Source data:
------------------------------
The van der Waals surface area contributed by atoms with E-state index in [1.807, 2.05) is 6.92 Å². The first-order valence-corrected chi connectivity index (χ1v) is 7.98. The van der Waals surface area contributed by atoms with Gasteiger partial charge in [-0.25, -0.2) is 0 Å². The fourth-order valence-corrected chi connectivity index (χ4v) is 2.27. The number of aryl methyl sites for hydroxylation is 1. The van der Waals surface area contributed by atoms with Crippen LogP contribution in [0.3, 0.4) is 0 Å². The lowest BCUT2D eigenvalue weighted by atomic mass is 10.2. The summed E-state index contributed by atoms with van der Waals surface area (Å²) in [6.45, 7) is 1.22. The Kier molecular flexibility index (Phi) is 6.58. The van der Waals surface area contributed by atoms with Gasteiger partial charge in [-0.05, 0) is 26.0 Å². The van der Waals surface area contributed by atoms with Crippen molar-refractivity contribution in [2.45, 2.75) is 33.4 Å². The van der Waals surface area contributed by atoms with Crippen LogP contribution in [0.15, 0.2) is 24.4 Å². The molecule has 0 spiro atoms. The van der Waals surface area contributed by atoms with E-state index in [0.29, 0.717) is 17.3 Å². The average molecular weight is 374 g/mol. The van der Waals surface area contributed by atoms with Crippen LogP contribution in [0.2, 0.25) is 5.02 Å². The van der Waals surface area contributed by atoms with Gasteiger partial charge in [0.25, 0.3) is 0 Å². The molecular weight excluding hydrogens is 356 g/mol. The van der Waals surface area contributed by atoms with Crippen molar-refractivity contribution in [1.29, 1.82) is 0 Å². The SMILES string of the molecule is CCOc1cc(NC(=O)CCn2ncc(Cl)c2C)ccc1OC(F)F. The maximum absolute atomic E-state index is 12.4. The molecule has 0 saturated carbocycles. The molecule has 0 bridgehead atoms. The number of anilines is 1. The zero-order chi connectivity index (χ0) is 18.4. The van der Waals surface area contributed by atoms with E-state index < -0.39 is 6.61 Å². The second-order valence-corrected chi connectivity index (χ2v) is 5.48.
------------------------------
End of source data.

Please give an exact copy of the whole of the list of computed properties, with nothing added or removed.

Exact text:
The van der Waals surface area contributed by atoms with E-state index in [1.807, 2.05) is 6.92 Å². The first-order valence-corrected chi connectivity index (χ1v) is 7.98. The van der Waals surface area contributed by atoms with Gasteiger partial charge in [-0.25, -0.2) is 0 Å². The fourth-order valence-corrected chi connectivity index (χ4v) is 2.27. The number of aryl methyl sites for hydroxylation is 1. The van der Waals surface area contributed by atoms with Crippen LogP contribution in [0.3, 0.4) is 0 Å². The lowest BCUT2D eigenvalue weighted by atomic mass is 10.2. The summed E-state index contributed by atoms with van der Waals surface area (Å²) in [6.45, 7) is 1.22. The Kier molecular flexibility index (Phi) is 6.58. The van der Waals surface area contributed by atoms with Gasteiger partial charge in [-0.05, 0) is 26.0 Å². The van der Waals surface area contributed by atoms with Crippen molar-refractivity contribution in [2.45, 2.75) is 33.4 Å². The van der Waals surface area contributed by atoms with Crippen LogP contribution in [0.15, 0.2) is 24.4 Å². The molecule has 0 spiro atoms. The van der Waals surface area contributed by atoms with E-state index in [0.29, 0.717) is 17.3 Å². The average molecular weight is 374 g/mol. The van der Waals surface area contributed by atoms with Crippen LogP contribution in [0.2, 0.25) is 5.02 Å². The van der Waals surface area contributed by atoms with Gasteiger partial charge in [0.25, 0.3) is 0 Å². The molecular weight excluding hydrogens is 356 g/mol. The van der Waals surface area contributed by atoms with Crippen molar-refractivity contribution in [1.29, 1.82) is 0 Å². The SMILES string of the molecule is CCOc1cc(NC(=O)CCn2ncc(Cl)c2C)ccc1OC(F)F. The maximum absolute atomic E-state index is 12.4. The molecule has 0 saturated carbocycles. The molecule has 0 bridgehead atoms. The number of anilines is 1. The zero-order chi connectivity index (χ0) is 18.4. The van der Waals surface area contributed by atoms with E-state index < -0.39 is 6.61 Å². The second-order valence-corrected chi connectivity index (χ2v) is 5.48.